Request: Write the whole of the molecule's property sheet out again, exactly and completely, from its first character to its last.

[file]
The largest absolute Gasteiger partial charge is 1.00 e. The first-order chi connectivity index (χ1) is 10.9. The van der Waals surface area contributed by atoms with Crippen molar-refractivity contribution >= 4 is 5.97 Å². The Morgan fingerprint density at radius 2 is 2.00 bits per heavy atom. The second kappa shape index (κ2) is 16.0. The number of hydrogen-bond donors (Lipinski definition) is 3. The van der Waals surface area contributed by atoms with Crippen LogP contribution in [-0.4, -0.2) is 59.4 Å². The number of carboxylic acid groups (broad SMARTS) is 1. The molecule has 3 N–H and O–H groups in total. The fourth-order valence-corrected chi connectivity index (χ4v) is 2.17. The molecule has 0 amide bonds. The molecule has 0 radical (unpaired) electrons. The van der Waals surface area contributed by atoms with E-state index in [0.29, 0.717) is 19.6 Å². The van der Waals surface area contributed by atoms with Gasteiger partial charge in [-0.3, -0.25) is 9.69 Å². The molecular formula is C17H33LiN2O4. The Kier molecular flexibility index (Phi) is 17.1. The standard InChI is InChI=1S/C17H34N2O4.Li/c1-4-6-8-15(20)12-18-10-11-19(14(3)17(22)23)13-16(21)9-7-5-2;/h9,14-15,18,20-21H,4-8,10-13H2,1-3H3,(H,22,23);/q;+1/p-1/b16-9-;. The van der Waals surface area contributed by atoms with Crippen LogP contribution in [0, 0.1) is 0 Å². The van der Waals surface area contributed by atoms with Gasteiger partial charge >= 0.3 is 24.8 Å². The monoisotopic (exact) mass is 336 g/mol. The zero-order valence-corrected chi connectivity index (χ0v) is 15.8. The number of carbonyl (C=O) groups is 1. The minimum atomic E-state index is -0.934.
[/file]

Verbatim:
The largest absolute Gasteiger partial charge is 1.00 e. The first-order chi connectivity index (χ1) is 10.9. The van der Waals surface area contributed by atoms with Crippen molar-refractivity contribution >= 4 is 5.97 Å². The Morgan fingerprint density at radius 2 is 2.00 bits per heavy atom. The second kappa shape index (κ2) is 16.0. The number of hydrogen-bond donors (Lipinski definition) is 3. The van der Waals surface area contributed by atoms with Crippen LogP contribution in [-0.4, -0.2) is 59.4 Å². The number of carboxylic acid groups (broad SMARTS) is 1. The molecule has 3 N–H and O–H groups in total. The fourth-order valence-corrected chi connectivity index (χ4v) is 2.17. The molecule has 0 amide bonds. The molecule has 0 radical (unpaired) electrons. The van der Waals surface area contributed by atoms with E-state index in [0.29, 0.717) is 19.6 Å². The van der Waals surface area contributed by atoms with Gasteiger partial charge in [-0.3, -0.25) is 9.69 Å². The molecular formula is C17H33LiN2O4. The Kier molecular flexibility index (Phi) is 17.1. The standard InChI is InChI=1S/C17H34N2O4.Li/c1-4-6-8-15(20)12-18-10-11-19(14(3)17(22)23)13-16(21)9-7-5-2;/h9,14-15,18,20-21H,4-8,10-13H2,1-3H3,(H,22,23);/q;+1/p-1/b16-9-;. The van der Waals surface area contributed by atoms with Crippen LogP contribution in [0, 0.1) is 0 Å². The van der Waals surface area contributed by atoms with Gasteiger partial charge >= 0.3 is 24.8 Å². The monoisotopic (exact) mass is 336 g/mol. The zero-order valence-corrected chi connectivity index (χ0v) is 15.8. The number of carbonyl (C=O) groups is 1. The minimum atomic E-state index is -0.934.